And to top it off, the ending is extremely anti-climactic regardless if it's your first time riding or fifteenth. So disappointed in that ride.
I've only ridden Forbidden Journey once (add it as number one to a list of regrets in my life) and IMHO the amount of detail is the great thing about it. It really just overloads the senses. In this day and age what else is capable of doing that? I am a huge fan of the Potter series though, so maybe I'm glorifying the ride.
Harry Potter and the Forbidden Journey is fantastic and that only excites me even more about Transformers. Keep pushing the limits, Universal.
That opens things up for us to say "Well, The Mummy and Incredible Hulk just do that... bad attempt at a story"
Reading in between the lines of his comments about visceral experiences and story working together, I think it is clear that he's more proud of rides like Potter than, oh, say, Rip, Ride, Rockit.
And I did ask about Potter coming to other theme parks, and he declined to answer the question. Universal's PR rep would say only that SEC documents state Universal has in its contract with Warner Bros and Rowling an opportunity to expand its use of Potter. Again, reading between the lines of what Mark said, Universal Creative has thought a lot about doing more with Potter - but UC people blue sky a lot of things, too.
As for a media silo, the best example of a vertical media silo I can think of is the vertical lift on Journey to Atlantis at SeaWorld San Diego. As your boat goes straight up that elevator shaft, images of dolphins are seen on the silo walls around you. That's not exactly what Mark's talking about for Transformers, but it's an example of what you can do with media in a vertical environment.
FWIW, I'm kicking myself for not moving the interview along faster so that I could have asked about Madagascar in Singapore, and what went wrong there to hold up that ride for a year. But I am working on scheduling an interview with Thierry Coup at some point, so I will be talking more with the people at Universal Creative for the site.
Which brings up the question: Who else would like me to interview for Theme Park Insider? I welcome suggestions!
Also, to offer a suggestion for other theme park people to interview, it would be great if you could do an article about the folks who work at Sea World Parks & Entertainment (or whatever the former Busch Creative people call themselves these days). They're on a bit of a creative roll, these days, with the well-received Cheetah Hunt coaster at Busch Gardens Tampa. In the pipeline: A mystery project at Busch Gardens Williamsburg in 2012, rumored to be a highly-themed coaster with a German Autobahn motif. And, further down the road, a highly themed dark ride at Sea World Orlando.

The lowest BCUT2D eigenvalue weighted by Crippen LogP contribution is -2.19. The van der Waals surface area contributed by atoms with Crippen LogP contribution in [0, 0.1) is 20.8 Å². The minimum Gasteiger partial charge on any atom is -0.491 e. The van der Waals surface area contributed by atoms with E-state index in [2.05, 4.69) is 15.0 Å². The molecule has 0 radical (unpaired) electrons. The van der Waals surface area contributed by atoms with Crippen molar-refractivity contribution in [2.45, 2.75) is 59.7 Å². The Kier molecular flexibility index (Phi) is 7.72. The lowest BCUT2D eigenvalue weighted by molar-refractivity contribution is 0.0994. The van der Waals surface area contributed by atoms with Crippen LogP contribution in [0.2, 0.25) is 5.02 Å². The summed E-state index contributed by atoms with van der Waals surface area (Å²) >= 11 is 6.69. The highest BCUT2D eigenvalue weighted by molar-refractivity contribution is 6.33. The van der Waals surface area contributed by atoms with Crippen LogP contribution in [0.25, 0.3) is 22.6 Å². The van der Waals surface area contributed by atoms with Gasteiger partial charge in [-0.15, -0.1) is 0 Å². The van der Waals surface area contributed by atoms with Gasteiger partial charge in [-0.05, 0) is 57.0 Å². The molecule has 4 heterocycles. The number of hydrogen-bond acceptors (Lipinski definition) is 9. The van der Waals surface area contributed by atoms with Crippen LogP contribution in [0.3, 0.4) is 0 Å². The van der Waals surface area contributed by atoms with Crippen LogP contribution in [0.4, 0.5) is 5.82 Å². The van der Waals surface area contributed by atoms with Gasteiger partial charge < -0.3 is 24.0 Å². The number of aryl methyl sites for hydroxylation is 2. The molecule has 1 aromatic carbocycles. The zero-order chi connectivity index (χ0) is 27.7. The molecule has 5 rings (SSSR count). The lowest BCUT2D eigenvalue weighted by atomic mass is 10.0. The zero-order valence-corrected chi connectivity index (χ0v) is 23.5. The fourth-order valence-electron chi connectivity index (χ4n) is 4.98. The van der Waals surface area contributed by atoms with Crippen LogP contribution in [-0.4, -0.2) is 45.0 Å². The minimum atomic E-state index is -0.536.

Nice job with Mark's interview, by the way!
Maybe the next interview can be with the person who decides on what new coaster gets introduced in a Six Flags Park? Or maybe who decides on the merch available in a park and why they decide on certain things? I'm not sure how much you'd get out of the Disney ones, but it'd be interesting to see how Universal handles souvenirs versus Sea World.
The Mummy is a bit rough, but a really fun ride. I guess having children and sharing the ride with them is different. My youngest daughter loves the Mummy, so I took just her to Unversal while mom and my oldest went back to the hotel for a swim and food at the Beach bar.
We rode it six times in a row (thanks Express Pass) and she still couldn't get enough.... she knows every line by heart. I think some people are never happy or just like to complain about everything. FJ is one of the most advanced rides in the world with the best queue theming I have ever seen.
I thought it was amazing...
My main complaint is that half the ride feels like nothing more that a simulator. All those video segments are lack luster, especially the way Spider-Man videos segments blend in with physical scenery and effects.
The dementors look like balloons covered in fabric. They don't suck anyone's souls anymore.
Did I mention that most of the ride seems like a simulator?
The story in Forbidden Journey or Mummy take a back seat to the experience, which is to their credit. It shows that Universal has their priorities straight.